‘One Nation, One Fertilizer’ Scheme


    In News

    • Recently the ‘One Nation, One Fertiliser’ scheme was launched. 

    More about the ‘One Nation, One Fertilizer’ scheme

    • About:
      • Under the scheme, all fertiliser companies, State Trading Entities (STEs) and Fertiliser Marketing Entities (FMEs) will be required to use a single “Bharat” brand for fertilisers and logo under the PMBJP.
        • The new “Bharat” brand name and PMBJP logo will cover two-thirds of the front of the fertiliser packet.
        • The manufacturing brands can only display their name, logo, and other information on the remaining one-third space.
    • Significance of the scheme:
      • Standardisation:
        • This will standardise fertiliser brands across the nation irrespective of the company that manufactures it.
      • Affordability:
        • Scheme will ensure affordable quality fertiliser of Bharat brand to the farmers.
        • This scheme will result in reduction of the cost of fertilisers and increase their availability.
      • Single branding:
        • Competition among companies that push their brands will get reduced with this single branding, which will ensure sufficient supply of fertilisers across the country.
      • Reduced freight charges:
        • A single brand name will help in the reduction of freight charges due to stopping of crisscross movement of fertilizers this will help in reducing the transit time
      • Stopping urea diversion:
        • It will also stop the diversion of urea for industrial purposes.

    Major Issues/ Challenges associated with the fertiliser sector 

    • Supply-side constraints:
      • India is facing a tight supply position in fertilisers, especially of phosphatic and potassic nutrients.
        • Retail food inflation has hit a 7.68 per cent mark.
      • The challenges include securing supply from new sources, costlier raw material, and logistics.
      • The pandemic has impacted fertilizer production, import and transportation across the world.
    • Global issues:
      • Major fertiliser exporters such as China have gradually reduced their exports in view of a dip in production.
        • This has impacted countries such as India, which sources 40–45% of its phosphatic imports from China.
      • There has been a surge in demand in regions like Europe, America, Brazil and Southeast Asia.
      • While the demand has increased, the supply side has faced constraints.
    • Other:
      • There has been a steady increase in prices of raw material as well as logistics and freight costs.            
      • The disruption in the logistics chain during COVID has caused the average freight rates for ships to jump up to four times.
      • Besides, prices of fertilisers such as DAP and urea, and raw materials such as ammonia and phosphatic acid, have risen up to 250–300%.
      • The total fertiliser subsidy bill is expected to reach Rs 2.5 lakh crore this financial year, up from Rs 1.62 crore in the revised estimates for the previous fiscal.


    • Major criticisms:
      • Critics argue that completely commoditising fertilisers could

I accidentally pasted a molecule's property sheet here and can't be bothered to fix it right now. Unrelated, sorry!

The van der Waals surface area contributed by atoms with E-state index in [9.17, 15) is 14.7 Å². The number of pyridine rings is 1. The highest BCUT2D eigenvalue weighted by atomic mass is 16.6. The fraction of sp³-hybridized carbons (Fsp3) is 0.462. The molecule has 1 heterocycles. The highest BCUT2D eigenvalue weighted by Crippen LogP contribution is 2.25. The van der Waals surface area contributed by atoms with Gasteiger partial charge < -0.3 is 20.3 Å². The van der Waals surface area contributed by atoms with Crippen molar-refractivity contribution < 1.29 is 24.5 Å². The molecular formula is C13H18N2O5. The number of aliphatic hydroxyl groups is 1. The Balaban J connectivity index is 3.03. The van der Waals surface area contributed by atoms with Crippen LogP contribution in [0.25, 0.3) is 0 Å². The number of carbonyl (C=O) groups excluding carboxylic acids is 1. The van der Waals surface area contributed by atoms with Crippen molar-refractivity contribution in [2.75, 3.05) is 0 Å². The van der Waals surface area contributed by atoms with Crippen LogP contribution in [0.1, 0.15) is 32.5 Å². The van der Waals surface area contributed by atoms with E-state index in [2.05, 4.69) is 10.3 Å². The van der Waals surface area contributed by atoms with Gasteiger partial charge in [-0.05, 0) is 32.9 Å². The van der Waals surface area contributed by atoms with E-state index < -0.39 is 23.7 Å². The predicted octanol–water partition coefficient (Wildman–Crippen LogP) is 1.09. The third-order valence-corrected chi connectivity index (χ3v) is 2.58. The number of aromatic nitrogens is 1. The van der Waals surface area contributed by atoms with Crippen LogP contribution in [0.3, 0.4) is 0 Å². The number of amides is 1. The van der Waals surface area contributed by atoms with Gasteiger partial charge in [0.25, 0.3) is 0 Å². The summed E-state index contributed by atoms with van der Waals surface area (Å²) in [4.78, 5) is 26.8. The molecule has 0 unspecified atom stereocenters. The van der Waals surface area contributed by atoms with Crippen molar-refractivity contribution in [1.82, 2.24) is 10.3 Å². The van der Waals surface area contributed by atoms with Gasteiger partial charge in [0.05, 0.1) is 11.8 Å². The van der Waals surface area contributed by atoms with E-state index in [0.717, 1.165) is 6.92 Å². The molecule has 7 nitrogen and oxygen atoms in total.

• impact their quality, 
        • discourage manufacturers from bringingnewer and more efficient products into the market if there is less scope for building a unique brand identity.
        • It may also leave them as mere importers or contractors of fertilisers.
    • Brands not owned:
      • Many manufacturers have also expressed reluctance to spend on a brand they do not own. 
      • Once in a while, some companies may bear the expense, but it will be difficult to spend continuously on advertisements where brand value for that company is zero.
    • Regulation:
      • A government brand will add another layer of regulation to the fertiliser manufacturing sector where almost every aspect- from product pricing to cost structure to geographical distribution and sale- is controlled by the government.

    Government’s rationale on One Nation, One Fertilizer scheme

    • Subsidy and MRP
      • The maximum retail price of urea is currently fixed by the government, which compensates companies for the higher cost of manufacturing or imports incurred by them. 
      • The MRPs of non-urea fertilisers are on paper decontrolled. 
      • But companies cannot avail of subsidy if they sell at MRPs higher than that informally indicated by the government. 
        • Simply put, there are some 26 fertilizers (inclusive of urea), on which the government bears subsidy and also effectively decides the MRPs. 
    • Supply plan
      • Apart from subsidising and deciding at what price companies can sell, the government also decides where they can sell. 
        • This is done through the Fertiliser (Movement) Control Order, 1973. 
      • Under this, the department of fertilisers draws an agreed monthly supply plan on all subsidised fertilisers in consultation with manufacturers and importers. 
    • Taking Credit
      • When the government is spending vast sums of money on fertiliser subsidy plus deciding where and at what price companies can sell, it would obviously want to take credit and send that message to farmers.

    Other highlights for farmers

    • The PM Kisan Samman Sammelan 2022 was also inaugurated at the Indian Agricultural Research Institute. 
    • An e-magazine on fertilisers, called Indian Edge was launched.
    • Prime minister also inaugurated 600 ‘PM-Kisan Samruddhi Kendras (PM-KSK).

    PM-Kisan Samruddhi Kendras (PM-KSK)

    • These kendras are expected to act as one- stop-shop providing multiple services to farmers.
    • PM-KSK will supply agri-inputs like seeds, fertilisers and farm implements, along with providing testing facilities for soil, seeds and fertilisers, besides information about government schemes. 
    • About 3.25 lakh fertiliser retail shops will be converted into PM-KSKs across the country.